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Android 12 will bring these new security features

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Here's what privacy-enhancing features Android 12 will bring
This Tuesday, we found out a whole lot more about what to expect from the upcoming Android 12, especially when it comes to staying safe and protected. 

One could say that Google has been keeping the popularity of Apple's security-focused iOS 14.5 update in the back of their mind as they planned their own, and they've got quite a few aces up their sleeve to compete—even one-upping Apple in one particular feature. Here's a summary of all the security-related novelties Google announced in their I/O summit earlier this week.

Password-Protected Photo Folder


One pretty great addition announced at Google I/O 2021 is a new way to hide your sensitive snaps in Google Photos. A new "secret" album is coming to the cloud photo storage app, which is both hidden from view and securely protected by a password.

The locked folder will not appear openly alongside the rest of your images in Google Photos (or any other apps, for the record). Instead, it can be accessed in a separate place and only by you. Kudos to Google, as this is one step ahead of Apple's Photos app—which does have a "hidden album" option, but there is no way to fully protect sensitive photos behind any sort of password or touch or face ID.

For the record, even if you're an avid iPhone user, you can still download a free iOS version of Google Photos and benefit from all its features.

According to Google, we will be seeing this new "locked folder" feature soon on Google Pixel devices, with the rest of Samsung's Android device line-ups receiving it later this year.

Camera/Microphone-in-Use Indicators



As part of the security highlights announced on Tuesday, Android phones are also getting an indicator to let you know if your camera or mic are being used by any app in the background.

This addition was no doubt inspired by Apple's similar LED indicator introduced in iOS 14. Rather than a tiny LED dot, Android 12 will display a miniature camera or mic (or both) symbol in the top right of the phone's display, depending on which one is being used. When you tap on the symbol, you will be able to see exactly which apps are using these sensors.

Instantly Cut Off Camera/Mic access



Quick Settings also has two new tile toggles which allow you to instantly cut off access to either the camera or the microphone with one single tap. This will sever any connection with apps that may be using the hardware, and they will not be able to reconnect with the mic or camera until you actively turn access back on. 

This could certainly provide some extra peace of mind in certain situations, in our opinion.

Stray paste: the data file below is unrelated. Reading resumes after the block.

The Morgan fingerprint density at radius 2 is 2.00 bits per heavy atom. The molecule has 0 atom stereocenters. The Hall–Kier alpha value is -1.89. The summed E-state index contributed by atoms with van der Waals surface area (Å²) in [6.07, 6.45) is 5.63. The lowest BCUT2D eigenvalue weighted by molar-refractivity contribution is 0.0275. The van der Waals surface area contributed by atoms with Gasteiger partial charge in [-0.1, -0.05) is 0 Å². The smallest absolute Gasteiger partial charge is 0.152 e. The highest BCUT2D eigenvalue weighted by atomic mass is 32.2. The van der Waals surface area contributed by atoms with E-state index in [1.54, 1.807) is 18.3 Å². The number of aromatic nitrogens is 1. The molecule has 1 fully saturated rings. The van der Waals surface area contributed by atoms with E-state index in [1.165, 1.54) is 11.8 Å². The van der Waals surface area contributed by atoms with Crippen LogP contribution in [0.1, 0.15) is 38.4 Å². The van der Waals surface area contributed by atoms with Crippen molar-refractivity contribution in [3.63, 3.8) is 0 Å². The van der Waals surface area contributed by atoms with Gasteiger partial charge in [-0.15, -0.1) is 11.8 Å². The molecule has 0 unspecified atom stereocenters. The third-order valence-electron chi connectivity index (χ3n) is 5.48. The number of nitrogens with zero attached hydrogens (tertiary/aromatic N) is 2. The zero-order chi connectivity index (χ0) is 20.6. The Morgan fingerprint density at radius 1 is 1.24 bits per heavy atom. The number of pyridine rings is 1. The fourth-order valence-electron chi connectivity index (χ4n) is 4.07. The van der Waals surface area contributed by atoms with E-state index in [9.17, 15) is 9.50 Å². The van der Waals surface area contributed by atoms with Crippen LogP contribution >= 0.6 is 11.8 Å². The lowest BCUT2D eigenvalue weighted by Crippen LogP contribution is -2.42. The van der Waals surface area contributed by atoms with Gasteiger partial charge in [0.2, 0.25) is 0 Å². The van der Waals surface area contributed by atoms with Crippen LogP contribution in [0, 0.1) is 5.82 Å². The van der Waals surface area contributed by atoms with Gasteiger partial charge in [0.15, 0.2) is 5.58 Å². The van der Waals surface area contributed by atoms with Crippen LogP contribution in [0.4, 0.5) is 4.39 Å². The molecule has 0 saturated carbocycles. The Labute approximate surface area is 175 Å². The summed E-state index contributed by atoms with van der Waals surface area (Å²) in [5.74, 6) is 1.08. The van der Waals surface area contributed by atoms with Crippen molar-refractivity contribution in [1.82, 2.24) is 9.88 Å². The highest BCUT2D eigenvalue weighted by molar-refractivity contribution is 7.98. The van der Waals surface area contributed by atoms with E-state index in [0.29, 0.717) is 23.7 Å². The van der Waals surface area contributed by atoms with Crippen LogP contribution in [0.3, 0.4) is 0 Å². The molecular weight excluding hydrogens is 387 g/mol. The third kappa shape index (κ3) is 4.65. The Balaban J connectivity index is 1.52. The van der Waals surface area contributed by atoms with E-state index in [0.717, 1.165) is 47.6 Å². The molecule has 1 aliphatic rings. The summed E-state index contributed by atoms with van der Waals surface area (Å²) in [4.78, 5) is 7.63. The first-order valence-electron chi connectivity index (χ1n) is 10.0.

The Privacy Dashboard



Android 12's new Privacy Dashboard gives you complete knowledge, if not complete control, over which apps are accessing which data on your phone. We knew we'd never see the likes of iOS 14.5's App Tracking Transparency feature—which was all the hype last month—on a Google platform. However, the Privacy Dashboard is a step in the right direction.

This new screen will let you see which apps on your phone are using exactly which types of data, and when they used it: particularly concerning camera, microphone and map location usage. You will be able to track these details not only when it comes to third-party apps, but you can view native Google apps' usage as well.

Instantly Delete Last 15 Minutes of Google Search History




This is not so much a security measure protecting you from malicious third parties, than it is protecting you from "second parties" (if you catch our drift). Jokes aside, Google has created a handy way to instantly delete the last 15 minutes of Google search history on your mobile device.

We do think this is a great little new feature that may save you plenty of trouble when the holidays come around and you're in a gift-shopping frenzy, but want to keep things under the radar. 

The way to do this on a smartphone device is as easy as it gets: you simply need to click on your profile image on the top right of the Google home page, scroll down a little, and—voilà! The last 15 minutes of browsing on the website will be gone forever.

Unlock Your Chromebook with Your Phone

Another security-related feature gives you the ability to instantly unlock your Chromebook with a single tap, as long as you've got your Android phone nearby. (Alongside that, Google claims your Chromebook's OS will be able to sync with your mobile device in a way that shows your phone's notifications right on your Chromebook screen.)
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